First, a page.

The carambola is a small tree. 5 to 12 m high, with a short trunk. It is quite attractive and ornamental, with pale green leaves. The flowers are gathered in clusters. This tree needs a tropical or subtropical climate, with quite humid weather.
The carambola is a tropical fruit that has recently started its trade in Europe. It is also called the star fruit because it is star-shaped when cut on a cross-section. It has a thin edible skin, of pale yellow color that turns into golden yellow when the fruit is ripe. It has a translucent, crispy, and acid pulp.
Fresh it is used to be eaten as such, or in salads, fruit salads, and juices. But nowadays is used mainly for processing, since its chemical composition makes it a good vitamin C concentrate if boiled with sugar, and it is an excellent source of pectin when boiled with water.
The fruit is ready to be eaten once it becomes golden yellow and the seeds are dark brown. The pulp should also be translucent and crispy, not mealy or mushy. Seeds: There are not many seeds in a fruit, but since they are large and flat, the presence of even one or two is noticeable. They should be dark brown and not injured.
The carambola is a fruit that is grown for its taste and smell as much as for its appearance, which makes it very appreciated by those who eat it. The smell of the ripe fruit is intense and pleasant, but fresh carambolas do have not much smell at all.
Its flesh is soft and crispy, translucent and acid. It is usually eaten as such, but the pulp is now used mainly for processing, as it has great vitamin C concentrate potential as well as pectin if boiled with sugar.
Carambola production is a major global industry. Top producers of carambola in the world market include Australia, Guyana, India, Israel, Malaysia, the Philippines, Taiwan, and the United States. In the United States, Carambola plants are grown in tropical and semitropical areas, including parts of Florida and Hawaii. Carambola trees in the United States are a popular landscape tree for home gardens and parks.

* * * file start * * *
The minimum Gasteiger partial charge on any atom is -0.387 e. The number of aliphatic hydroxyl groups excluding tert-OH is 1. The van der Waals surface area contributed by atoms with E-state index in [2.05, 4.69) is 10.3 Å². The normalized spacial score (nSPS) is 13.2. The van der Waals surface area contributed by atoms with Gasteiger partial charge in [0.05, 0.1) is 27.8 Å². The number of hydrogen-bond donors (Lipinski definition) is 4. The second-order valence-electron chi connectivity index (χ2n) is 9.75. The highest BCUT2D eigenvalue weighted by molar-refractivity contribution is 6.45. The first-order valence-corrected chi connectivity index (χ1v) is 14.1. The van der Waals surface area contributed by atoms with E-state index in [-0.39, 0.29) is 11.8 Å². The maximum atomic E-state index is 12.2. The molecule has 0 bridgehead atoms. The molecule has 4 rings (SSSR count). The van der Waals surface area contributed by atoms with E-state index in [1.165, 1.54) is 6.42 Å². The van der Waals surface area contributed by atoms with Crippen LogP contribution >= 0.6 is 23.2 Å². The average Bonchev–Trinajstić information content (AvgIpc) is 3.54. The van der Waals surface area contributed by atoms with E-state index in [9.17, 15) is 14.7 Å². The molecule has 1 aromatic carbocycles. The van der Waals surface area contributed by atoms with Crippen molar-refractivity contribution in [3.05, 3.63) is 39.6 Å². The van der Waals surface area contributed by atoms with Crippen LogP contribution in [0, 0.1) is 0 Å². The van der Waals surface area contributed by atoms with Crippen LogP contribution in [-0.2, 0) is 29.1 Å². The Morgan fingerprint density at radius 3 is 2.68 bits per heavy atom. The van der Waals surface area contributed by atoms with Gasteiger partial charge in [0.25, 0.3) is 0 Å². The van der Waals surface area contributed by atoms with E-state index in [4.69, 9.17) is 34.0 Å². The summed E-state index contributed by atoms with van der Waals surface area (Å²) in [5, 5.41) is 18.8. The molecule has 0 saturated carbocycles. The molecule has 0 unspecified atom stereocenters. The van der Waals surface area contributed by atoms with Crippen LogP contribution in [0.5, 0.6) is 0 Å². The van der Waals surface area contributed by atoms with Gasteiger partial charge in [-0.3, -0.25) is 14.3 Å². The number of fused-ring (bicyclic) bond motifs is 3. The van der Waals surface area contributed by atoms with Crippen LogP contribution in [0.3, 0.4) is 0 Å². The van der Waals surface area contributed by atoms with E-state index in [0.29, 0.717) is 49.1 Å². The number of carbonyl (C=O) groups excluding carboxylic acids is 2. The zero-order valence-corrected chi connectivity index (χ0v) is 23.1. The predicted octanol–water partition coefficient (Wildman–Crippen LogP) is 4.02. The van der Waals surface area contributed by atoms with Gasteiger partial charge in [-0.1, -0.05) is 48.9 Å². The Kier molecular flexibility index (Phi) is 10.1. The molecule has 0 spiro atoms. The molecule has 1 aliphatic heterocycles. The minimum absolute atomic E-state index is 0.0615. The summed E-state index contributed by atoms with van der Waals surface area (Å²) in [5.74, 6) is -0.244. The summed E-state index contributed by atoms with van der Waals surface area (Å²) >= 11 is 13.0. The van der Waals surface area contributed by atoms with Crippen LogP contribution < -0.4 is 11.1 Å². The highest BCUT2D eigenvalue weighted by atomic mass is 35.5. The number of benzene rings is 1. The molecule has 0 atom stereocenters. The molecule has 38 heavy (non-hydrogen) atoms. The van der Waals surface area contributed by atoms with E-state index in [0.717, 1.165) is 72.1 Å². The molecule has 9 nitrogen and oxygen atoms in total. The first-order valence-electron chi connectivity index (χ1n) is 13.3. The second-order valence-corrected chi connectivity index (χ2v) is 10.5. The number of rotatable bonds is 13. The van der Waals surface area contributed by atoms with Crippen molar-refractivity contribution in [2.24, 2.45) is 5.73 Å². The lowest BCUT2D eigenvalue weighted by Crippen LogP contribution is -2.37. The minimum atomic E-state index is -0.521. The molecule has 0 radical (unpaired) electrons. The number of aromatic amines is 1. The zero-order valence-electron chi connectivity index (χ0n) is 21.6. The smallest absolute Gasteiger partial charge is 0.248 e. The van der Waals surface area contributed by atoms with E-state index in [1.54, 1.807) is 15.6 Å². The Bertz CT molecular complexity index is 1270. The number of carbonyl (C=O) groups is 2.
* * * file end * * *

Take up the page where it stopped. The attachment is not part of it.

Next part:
Global carambola production
Carambola, also known as starfruit, is a tropical fruit that grows on trees in warm climates. The fruit is yellow or green when ripe and has five pointed lobes. Carambola is native to Southeast Asia but is now grown in many tropical countries around the world.
The largest producers of carambola are Indonesia, India, the Philippines, Thailand, and Vietnam. Carambola is a relatively new fruit crop in many of these countries and production levels are still low. However, demand for fruit is growing rapidly, especially in developed countries such as the United States, where carambola is becoming increasingly popular as a healthy, exotic fruit option.
In 2010, global production of carambola was estimated at around 80,000 metric tons. Indonesia is the largest producer of carambola, with an estimated production of 40,000 metric tons in 2010. India is the second largest producer of carambola, with an estimated production of 15,000 metric tons in 2010. Other significant producers include the Philippines, Thailand, and Vietnam.
The vast majority of carambola produced in the world is consumed locally within the country of origin. However, a small but growing amount of fruit is being exported to developed countries such as the United States, where demand for exotic fruits is increasing. Carambola exports from Indonesia to the United States have been growing rapidly in recent years, reaching an estimated value of $5 million in 2010.